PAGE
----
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Placer County girds for plummeting revenues

By: Gus Thomson Journal Staff Writer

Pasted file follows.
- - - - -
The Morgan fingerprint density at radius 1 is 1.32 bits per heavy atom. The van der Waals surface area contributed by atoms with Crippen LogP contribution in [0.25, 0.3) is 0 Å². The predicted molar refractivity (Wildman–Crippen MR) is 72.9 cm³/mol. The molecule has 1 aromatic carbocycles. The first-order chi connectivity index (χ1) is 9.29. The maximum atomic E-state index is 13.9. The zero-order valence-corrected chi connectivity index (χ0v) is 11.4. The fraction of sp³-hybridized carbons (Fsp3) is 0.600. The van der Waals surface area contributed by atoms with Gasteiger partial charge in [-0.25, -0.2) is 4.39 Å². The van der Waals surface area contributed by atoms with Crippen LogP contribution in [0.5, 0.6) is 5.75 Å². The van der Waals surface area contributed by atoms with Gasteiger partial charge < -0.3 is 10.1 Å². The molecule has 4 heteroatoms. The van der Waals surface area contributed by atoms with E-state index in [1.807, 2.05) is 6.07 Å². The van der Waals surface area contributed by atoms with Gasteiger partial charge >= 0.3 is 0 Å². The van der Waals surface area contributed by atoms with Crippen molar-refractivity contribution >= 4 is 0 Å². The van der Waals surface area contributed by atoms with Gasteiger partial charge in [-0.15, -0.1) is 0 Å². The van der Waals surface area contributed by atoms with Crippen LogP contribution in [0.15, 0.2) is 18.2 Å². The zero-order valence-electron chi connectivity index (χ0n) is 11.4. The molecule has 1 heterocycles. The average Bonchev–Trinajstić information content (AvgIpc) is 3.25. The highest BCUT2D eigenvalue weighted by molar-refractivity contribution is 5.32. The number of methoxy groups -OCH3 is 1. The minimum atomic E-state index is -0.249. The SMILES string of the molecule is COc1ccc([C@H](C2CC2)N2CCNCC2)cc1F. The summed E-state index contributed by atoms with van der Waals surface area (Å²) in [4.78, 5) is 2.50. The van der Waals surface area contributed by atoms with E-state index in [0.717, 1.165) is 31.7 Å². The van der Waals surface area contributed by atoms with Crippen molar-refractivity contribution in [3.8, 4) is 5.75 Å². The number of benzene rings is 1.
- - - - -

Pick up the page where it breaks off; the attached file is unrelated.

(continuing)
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Placer County’s plummeting revenues will translate into a 9.4 percent plunge in spending during the current year, supervisors learned Tuesday. The county board voted unanimously to move ahead with a final budget figure of $784 million – a drop of $81 million less than the 2008-09 final budget. The pared-down budget reflects a variety of cost-cutting measures to off-set an economic downturn that has particularly hit a county that had experienced massive housing and population growth over the past decade. Jeff Bell said measures that have been taken since the downturn began have helped the county prepare for this year’s drop in revenue growth. Revenue needed to support county services declined over the past three years, from 8 percent growth in 2006-07, to 1 percent growth last year, to what is expected to be a 10 percent decrease this year. Measures include hiring restrictions Bell said ordering hiring restrictions two years ago, removing funding for vacant positions, instituting mandatory unpaid time off this year and directing departments to reduce expenditures have all helped to keep the county well-prepared for this year’s continuing drop in revenues. Supervisor Kirk Uhler voted with other supervisors to unanimously direct staff to prepare a final budget resolution for adoption at the next board meeting Sept. 22. He cited the efforts over an extended period of time to build up reserves and keep finances in check. “As bad as things are, it could be worse,” Uhler said. “We could be like some other government agencies and kick the can down the road to let another board grapple with the problem.” Chairman Rocky Rockholm praised the different county departments for “scrimping and saving” when asked to do so by the board. “They’ve all done it one way or another and done it incredibly well,” he said. Rockholm suggested the board could look at ways in the future to save on expenses, including travel expenses. That idea was supported by Supervisor Jennifer Montgomery, who suggested one way was to consider one-day meetings instead of two-day quarterly board sessions in Tahoe. That would eliminate the need for overnight stays for staff and board members in the Tahoe area. Instead, they would drive to the meetings and back in one day, she said. CEO Tom Miller said that he’d look into the possibility of a one-day Tahoe meeting in October, when the agenda appeared to be a light one. He added that the meetings over two days also give county government an opportunity for more contact with residents of that area.